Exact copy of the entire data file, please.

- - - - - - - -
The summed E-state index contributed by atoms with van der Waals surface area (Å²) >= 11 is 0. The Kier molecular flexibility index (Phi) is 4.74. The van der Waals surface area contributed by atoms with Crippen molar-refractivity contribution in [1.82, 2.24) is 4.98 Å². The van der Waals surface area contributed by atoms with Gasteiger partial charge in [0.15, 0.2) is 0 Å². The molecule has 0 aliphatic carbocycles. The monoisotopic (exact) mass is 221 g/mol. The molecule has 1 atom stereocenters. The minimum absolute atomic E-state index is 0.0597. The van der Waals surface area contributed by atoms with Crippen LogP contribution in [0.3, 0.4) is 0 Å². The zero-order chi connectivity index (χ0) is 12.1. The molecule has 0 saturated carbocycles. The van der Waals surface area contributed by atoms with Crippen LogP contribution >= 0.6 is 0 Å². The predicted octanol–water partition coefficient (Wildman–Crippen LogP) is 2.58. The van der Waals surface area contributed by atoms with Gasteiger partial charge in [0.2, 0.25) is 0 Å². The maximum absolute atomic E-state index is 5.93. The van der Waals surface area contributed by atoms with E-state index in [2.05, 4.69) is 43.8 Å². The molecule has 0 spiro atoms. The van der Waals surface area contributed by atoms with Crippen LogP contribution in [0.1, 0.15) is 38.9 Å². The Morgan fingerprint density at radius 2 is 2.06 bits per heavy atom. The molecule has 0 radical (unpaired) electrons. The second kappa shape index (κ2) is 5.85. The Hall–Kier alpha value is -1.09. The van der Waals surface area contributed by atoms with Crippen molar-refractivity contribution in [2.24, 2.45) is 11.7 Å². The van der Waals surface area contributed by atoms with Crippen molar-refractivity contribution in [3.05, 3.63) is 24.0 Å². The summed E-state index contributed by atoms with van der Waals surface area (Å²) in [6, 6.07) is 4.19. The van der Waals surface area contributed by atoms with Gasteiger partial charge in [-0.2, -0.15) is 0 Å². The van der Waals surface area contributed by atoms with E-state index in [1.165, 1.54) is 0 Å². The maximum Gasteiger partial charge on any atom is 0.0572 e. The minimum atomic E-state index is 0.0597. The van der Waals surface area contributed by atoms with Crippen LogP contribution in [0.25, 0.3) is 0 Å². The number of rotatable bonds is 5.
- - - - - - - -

The summed E-state index contributed by atoms with van der Waals surface area (Å²) >= 11 is 0. The Kier molecular flexibility index (Phi) is 4.74. The van der Waals surface area contributed by atoms with Crippen molar-refractivity contribution in [1.82, 2.24) is 4.98 Å². The van der Waals surface area contributed by atoms with Gasteiger partial charge in [0.15, 0.2) is 0 Å². The molecule has 0 aliphatic carbocycles. The monoisotopic (exact) mass is 221 g/mol. The molecule has 1 atom stereocenters. The minimum absolute atomic E-state index is 0.0597. The van der Waals surface area contributed by atoms with Crippen LogP contribution in [0.3, 0.4) is 0 Å². The zero-order chi connectivity index (χ0) is 12.1. The molecule has 0 saturated carbocycles. The van der Waals surface area contributed by atoms with Crippen LogP contribution >= 0.6 is 0 Å². The predicted octanol–water partition coefficient (Wildman–Crippen LogP) is 2.58. The van der Waals surface area contributed by atoms with Gasteiger partial charge in [0.2, 0.25) is 0 Å². The maximum absolute atomic E-state index is 5.93. The van der Waals surface area contributed by atoms with E-state index in [2.05, 4.69) is 43.8 Å². The molecule has 0 spiro atoms. The van der Waals surface area contributed by atoms with Crippen LogP contribution in [0.1, 0.15) is 38.9 Å². The Morgan fingerprint density at radius 2 is 2.06 bits per heavy atom. The molecule has 0 radical (unpaired) electrons. The second kappa shape index (κ2) is 5.85. The Hall–Kier alpha value is -1.09. The van der Waals surface area contributed by atoms with Crippen molar-refractivity contribution in [2.24, 2.45) is 11.7 Å². The van der Waals surface area contributed by atoms with Crippen molar-refractivity contribution in [3.05, 3.63) is 24.0 Å². The summed E-state index contributed by atoms with van der Waals surface area (Å²) in [6, 6.07) is 4.19. The van der Waals surface area contributed by atoms with Gasteiger partial charge in [-0.2, -0.15) is 0 Å². The van der Waals surface area contributed by atoms with E-state index in [1.165, 1.54) is 0 Å². The maximum Gasteiger partial charge on any atom is 0.0572 e. The minimum atomic E-state index is 0.0597. The van der Waals surface area contributed by atoms with Crippen LogP contribution in [0.25, 0.3) is 0 Å². The number of rotatable bonds is 5.